… observe N new response values at each of training points

for squared error 0-1 and other loss functions:

optimism of the training error rate2
Optimism of the Training Error Rate

Summary:

  • For linear fit with d indep inputs/basis funcs:
    • optimism linearly with # d of basis functions
    • Optimism as training sample size

The harder we fit the data, the greater will be, thereby increasing the optimism.

optimism of the training error rate3
Optimism of the Training Error Rate
  • Ways to estimate prediction error:
    • Estimate optimism and then add it to training error rate
      • AIC, BIC, and others work this way, for a special class of estimates that are linear in their parameters
    • Direct estimates of the sample error
      • Cross-validation, bootstrap
      • Can be used with any loss function, and with nonlinear, adaptive fitting techniques
estimates of in sample prediction error
Estimates of In-Sample Prediction Error
  • General form of the in-sample estimate:
  • For linear fit and with :

with estimate of optimism

estimates of in sample prediction error1
Estimates of In-Sample Prediction Error
  • Similarly: Akaike Information Criterion (AIC)
    • More applicable estimate of , when log-likelihood function is used

Maximized log-likelihood due to ML estimate of theta

slide23
AIC

For example, for logistic regression model, using binomial log-likelihood:

To use AIC for model selection: choose the model giving smallest AIC over the set of models considered.

slide24
AIC
  • Function AIC(a) estimates test error curve
  • If basis functions are chosen adaptively with d<p inputs:
  • no longer holds => optimism exceeds
  • effective number of parameters fit > d
using aic to select the of basis functions
Using AIC to select the # of basis functions
  • Input vector: log-periodogram of vowel; Quantized to 256 uniformly spaced f
  • Linear logistic regression model
  • Coefficient function:
    • Expansion of M spline basis functions
    • For any M, a basis of natural cubic splines is used for the knots chosen uniformly over the range of frequencies, i.e.
  • AIC approximately minimizes Err(M) for both entropy and 0-1 loss
using aic to select the of basis functions1
Using AIC to select the # of basis functions

Approximation does not hold, in general, for 0-1 case, but it does o.k. (Exact only for linear models w/ additive errors and sq err loss)

effective number of parameters

Linear fit (e.g. linear regression, quadratic shrinkage – ridge, splines)

c.f.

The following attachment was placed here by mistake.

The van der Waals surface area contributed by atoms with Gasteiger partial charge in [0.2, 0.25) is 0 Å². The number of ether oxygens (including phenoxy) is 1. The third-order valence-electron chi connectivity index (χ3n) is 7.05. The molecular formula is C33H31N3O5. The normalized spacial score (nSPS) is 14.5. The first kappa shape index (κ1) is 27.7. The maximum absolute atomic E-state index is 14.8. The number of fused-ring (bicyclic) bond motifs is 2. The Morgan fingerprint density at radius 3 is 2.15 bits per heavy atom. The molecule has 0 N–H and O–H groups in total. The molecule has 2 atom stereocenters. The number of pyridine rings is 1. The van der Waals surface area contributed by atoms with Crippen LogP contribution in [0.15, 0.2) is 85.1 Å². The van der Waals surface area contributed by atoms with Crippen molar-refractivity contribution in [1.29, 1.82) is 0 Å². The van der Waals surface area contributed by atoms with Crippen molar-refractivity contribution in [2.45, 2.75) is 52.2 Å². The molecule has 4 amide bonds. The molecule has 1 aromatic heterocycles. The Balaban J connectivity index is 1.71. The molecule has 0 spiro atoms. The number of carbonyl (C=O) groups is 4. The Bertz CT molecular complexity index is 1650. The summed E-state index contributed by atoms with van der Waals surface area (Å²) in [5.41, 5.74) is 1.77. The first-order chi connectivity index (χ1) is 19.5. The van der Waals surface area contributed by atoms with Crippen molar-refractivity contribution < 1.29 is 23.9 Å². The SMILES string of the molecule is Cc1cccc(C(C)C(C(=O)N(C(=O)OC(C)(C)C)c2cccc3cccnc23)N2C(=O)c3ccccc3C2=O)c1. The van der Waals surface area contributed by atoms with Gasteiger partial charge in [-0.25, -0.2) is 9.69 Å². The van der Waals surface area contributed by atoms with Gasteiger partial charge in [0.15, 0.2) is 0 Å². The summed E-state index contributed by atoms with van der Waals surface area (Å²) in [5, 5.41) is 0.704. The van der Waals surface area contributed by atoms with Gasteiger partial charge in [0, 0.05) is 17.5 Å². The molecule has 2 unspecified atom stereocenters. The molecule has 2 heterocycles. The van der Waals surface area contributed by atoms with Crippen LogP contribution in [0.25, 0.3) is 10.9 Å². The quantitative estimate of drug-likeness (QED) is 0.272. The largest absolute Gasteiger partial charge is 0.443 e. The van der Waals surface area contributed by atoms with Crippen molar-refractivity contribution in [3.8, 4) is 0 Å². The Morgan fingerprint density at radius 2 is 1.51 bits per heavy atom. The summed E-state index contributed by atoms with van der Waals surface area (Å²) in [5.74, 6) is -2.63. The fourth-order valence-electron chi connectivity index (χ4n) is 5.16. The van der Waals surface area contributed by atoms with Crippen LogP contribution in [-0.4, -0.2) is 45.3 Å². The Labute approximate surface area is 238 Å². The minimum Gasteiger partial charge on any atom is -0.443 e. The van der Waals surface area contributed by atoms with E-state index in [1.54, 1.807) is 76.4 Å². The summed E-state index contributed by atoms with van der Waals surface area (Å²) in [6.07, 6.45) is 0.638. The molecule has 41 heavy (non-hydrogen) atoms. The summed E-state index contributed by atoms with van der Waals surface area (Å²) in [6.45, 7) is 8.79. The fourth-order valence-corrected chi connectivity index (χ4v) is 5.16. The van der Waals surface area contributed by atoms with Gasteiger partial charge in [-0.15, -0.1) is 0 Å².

Effective Number of Parameters

Vector of Outcomes, similarly for predicitons

d(s) is the correct d for Cp

bayesian approach and bic
Bayesian Approach and BIC
  • Like AIC used in when fitting by max log-likelihood

Bayesian Information Criterion (BIC):

BIC proportional to AIC except for log(N) rather than factor of 2. For N>e2 (approx 7.4), BIC penalizes complex models more heavily.

bic motivation
BIC Motivation
  • Given a set of candidate models
  • Posterior probability of a given model:
  • Where
  • To compare two models, form the posterior odds:
  • If odds > 1, then choose model m. Prior over models (left half) considered constant. Right half, contribution of data (Z) to posterior odds, is called the Bayes factor BF(Z).
  • Need to approximate Pr(Z|Mm). Various chicanery and approximations (pp. 207) gets us BIC.
  • Can est. posterior from BIC and compare relative merits of models.
bic how much better is a model
BIC: How much better is a model?
  • But we may want to know how various models stack up (not just ranking) relative to one another:
  • Once we have the BIC:
  • Denominator normalizes the result and now we can assess the relative merits of each model
minimum description length mdl
Minimum Description Length (MDL)
  • Huffman Coding (e.g. for compression)
    • Variable length code: use shortest symbol length (in bits) for most frequently occurring targets. So, maybe a code for English words would look like (instantaneous prefix code):
      • E = 1
      • N = 01
      • R = 001, etc.
    • First bit codes “is this an E or not,” second bit codes “is this an N or not,” etc.
  • Entropy lower bound on message length (information content – no of bits required to transmit):
  • So bit length for
slide32
MDL
  • Now, for our data:
  • 2nd term: avg code len for transmitting model parameters, 1st term: avg code len for transmitting difference between model and actual target values (so choose a model that minimizes this)
  • Minimizing descriptive length = maximizing posterior probability
  • The book adds, almost as a non-sequitur: